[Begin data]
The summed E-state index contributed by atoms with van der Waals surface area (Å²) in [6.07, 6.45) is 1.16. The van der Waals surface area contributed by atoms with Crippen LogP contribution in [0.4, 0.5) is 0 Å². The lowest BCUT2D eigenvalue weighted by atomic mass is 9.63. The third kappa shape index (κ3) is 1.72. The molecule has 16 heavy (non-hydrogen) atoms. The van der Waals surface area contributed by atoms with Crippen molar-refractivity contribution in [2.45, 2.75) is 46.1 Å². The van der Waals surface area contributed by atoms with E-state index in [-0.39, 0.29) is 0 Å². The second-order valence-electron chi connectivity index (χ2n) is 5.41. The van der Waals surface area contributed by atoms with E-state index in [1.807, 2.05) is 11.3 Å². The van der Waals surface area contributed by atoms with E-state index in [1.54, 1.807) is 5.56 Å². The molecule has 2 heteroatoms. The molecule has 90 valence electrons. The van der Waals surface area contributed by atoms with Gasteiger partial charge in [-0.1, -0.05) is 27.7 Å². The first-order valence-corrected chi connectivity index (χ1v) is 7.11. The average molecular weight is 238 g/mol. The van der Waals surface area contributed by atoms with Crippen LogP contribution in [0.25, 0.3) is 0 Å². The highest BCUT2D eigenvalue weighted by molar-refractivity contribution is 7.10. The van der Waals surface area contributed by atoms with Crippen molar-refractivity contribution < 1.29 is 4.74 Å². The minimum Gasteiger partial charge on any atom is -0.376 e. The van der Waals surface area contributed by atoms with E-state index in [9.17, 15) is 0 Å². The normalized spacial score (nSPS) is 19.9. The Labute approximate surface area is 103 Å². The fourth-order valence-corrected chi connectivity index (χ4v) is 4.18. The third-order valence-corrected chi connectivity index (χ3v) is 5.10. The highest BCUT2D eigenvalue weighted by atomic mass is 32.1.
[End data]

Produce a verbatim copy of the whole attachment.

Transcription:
The summed E-state index contributed by atoms with van der Waals surface area (Å²) in [6.07, 6.45) is 1.16. The van der Waals surface area contributed by atoms with Crippen LogP contribution in [0.4, 0.5) is 0 Å². The lowest BCUT2D eigenvalue weighted by atomic mass is 9.63. The third kappa shape index (κ3) is 1.72. The molecule has 16 heavy (non-hydrogen) atoms. The van der Waals surface area contributed by atoms with Crippen molar-refractivity contribution in [2.45, 2.75) is 46.1 Å². The van der Waals surface area contributed by atoms with E-state index in [-0.39, 0.29) is 0 Å². The second-order valence-electron chi connectivity index (χ2n) is 5.41. The van der Waals surface area contributed by atoms with E-state index in [1.807, 2.05) is 11.3 Å². The van der Waals surface area contributed by atoms with E-state index in [1.54, 1.807) is 5.56 Å². The molecule has 2 heteroatoms. The molecule has 90 valence electrons. The van der Waals surface area contributed by atoms with Gasteiger partial charge in [-0.1, -0.05) is 27.7 Å². The first-order valence-corrected chi connectivity index (χ1v) is 7.11. The average molecular weight is 238 g/mol. The van der Waals surface area contributed by atoms with Crippen LogP contribution in [0.25, 0.3) is 0 Å². The highest BCUT2D eigenvalue weighted by molar-refractivity contribution is 7.10. The van der Waals surface area contributed by atoms with Crippen molar-refractivity contribution < 1.29 is 4.74 Å². The minimum Gasteiger partial charge on any atom is -0.376 e. The van der Waals surface area contributed by atoms with E-state index in [9.17, 15) is 0 Å². The normalized spacial score (nSPS) is 19.9. The Labute approximate surface area is 103 Å². The fourth-order valence-corrected chi connectivity index (χ4v) is 4.18. The third-order valence-corrected chi connectivity index (χ3v) is 5.10. The highest BCUT2D eigenvalue weighted by atomic mass is 32.1.